For patients with multiple myeloma in relapse after an autologous stem cell transplant (ASCT), salvage ASCT is associated with reduced quality of life and greater pain in the near term, compared with nontransplantation consolidation (NTC) therapy, a secondary analysis from the United Kingdom’s Myeloma X trial suggested.
But global health status scores for salvage ASCT (sASCT) lagged only in the first 100 days after randomization, whereas pain scores were worse with salvage transplantation in the first 2 years but slightly better thereafter, reported, from the University of Sheffield, England, and his colleagues.
“The small and diminishing differences in global health status and side effects of treatment need to be considered alongside the results of Myeloma X, which showed a significant benefit of sASCT on [overall survival]. The benefits of sASCT should be considered alongside the relatively short-term negative effects on [quality of life] and pain when making patient treatment decisions and further support the use of sASCT,” they wrote in the.
trial was a multicenter, randomized, phase 3 trial comparing sASCT with weekly oral cyclophosphamide in patients with multiple myeloma who had relapsed after a prior ASCT. In , median overall survival was superior for the sASCT, at 67 months vs. 52 months for nontransplantation consolidation (P = .022; hazard ratio, 0.56; P = .0169).
In the current study, the investigators reported on secondary patient-reported pain and quality of life outcomes assessed using the validated European Organization for Research and Treatment of Cancer Questionnaire (QLQ-C30) and its myeloma-specific module, QLQ-MY20; the Brief Pain Inventory (Short Form), and the Leeds Assessment of Neuropathic Symptoms and Signs (Self-Assessment) scale.
Of the 297 patients enrolled, 288 had consented to the quality of life portion of the study, and of this group, 171 (88 assigned to sASCT and 83 assigned to NTC) were included.
After a median follow-up of 52 months, the QLQ-C30 global health status scores were 9.2 points higher (indicating better) for patients in the nontransplantation group (P = .0496) at 100 days after transplantation, but there were no significant differences between the groups for this measure at any later time point.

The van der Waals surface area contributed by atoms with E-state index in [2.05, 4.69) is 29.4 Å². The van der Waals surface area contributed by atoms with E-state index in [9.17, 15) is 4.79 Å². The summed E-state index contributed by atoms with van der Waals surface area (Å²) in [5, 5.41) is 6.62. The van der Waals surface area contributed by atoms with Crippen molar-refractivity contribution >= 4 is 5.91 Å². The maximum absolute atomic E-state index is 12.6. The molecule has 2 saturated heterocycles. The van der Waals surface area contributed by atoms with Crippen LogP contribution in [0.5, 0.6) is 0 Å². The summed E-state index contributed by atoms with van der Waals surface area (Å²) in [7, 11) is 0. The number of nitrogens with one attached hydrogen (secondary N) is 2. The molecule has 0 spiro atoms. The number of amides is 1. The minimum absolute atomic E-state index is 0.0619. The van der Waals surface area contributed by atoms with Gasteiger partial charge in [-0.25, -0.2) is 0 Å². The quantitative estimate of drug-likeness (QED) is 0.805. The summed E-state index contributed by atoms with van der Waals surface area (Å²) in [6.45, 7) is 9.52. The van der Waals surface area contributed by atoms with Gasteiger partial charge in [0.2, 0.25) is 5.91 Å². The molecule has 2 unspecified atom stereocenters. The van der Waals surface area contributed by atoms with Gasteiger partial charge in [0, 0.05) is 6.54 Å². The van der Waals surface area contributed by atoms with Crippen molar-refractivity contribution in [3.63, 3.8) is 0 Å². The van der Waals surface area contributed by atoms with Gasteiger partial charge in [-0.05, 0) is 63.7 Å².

“This deterioration in global health status for patients receiving sASCT, compared with NTC, dissipated to a trivial difference at 6 months and a smaller trivial difference at 1 year,” Dr. Ahmedzai and his colleagues wrote.
At 2 years, the pendulum had swung to favor sASCT, but also by a “trivial” amount.
The side effects of treatment subscale was slightly higher (worse) with sASCT at 100 days and 6 months after treatment, but this difference dwindled thereafter.
Pain interference scores adjusted for baseline score and baseline neuropathic pain level were not significantly different 100 days after randomization, but there were significant differences at both 6 months and up to 2 years. At all the time points considered, pain interference scores were approximately 1 point lower in the NTC group, which the authors noted is a clinically relevant difference.
Patients who had undergone sASCT and reported below-median scores on a side-effect subscale had significantly longer time to progression, compared with patients who received NTC (HR, 0.24; P = .003), a difference that held up on multivariable regression analysis (HR, 0.20; P = .0499).
Pain scores were not significantly predictive of either time to progression or overall survival, however.
The study was supported by Cancer Research UK, Janssen-Cilag, and Chugai Pharma UK. Dr. Ahmedzai reported honoraria, consulting, research funding, and travel fees from various companies, not including the study sponsors.
SOURCE: Ahmedzai SH et al. J Clin Oncol. 2019 Apr 10. .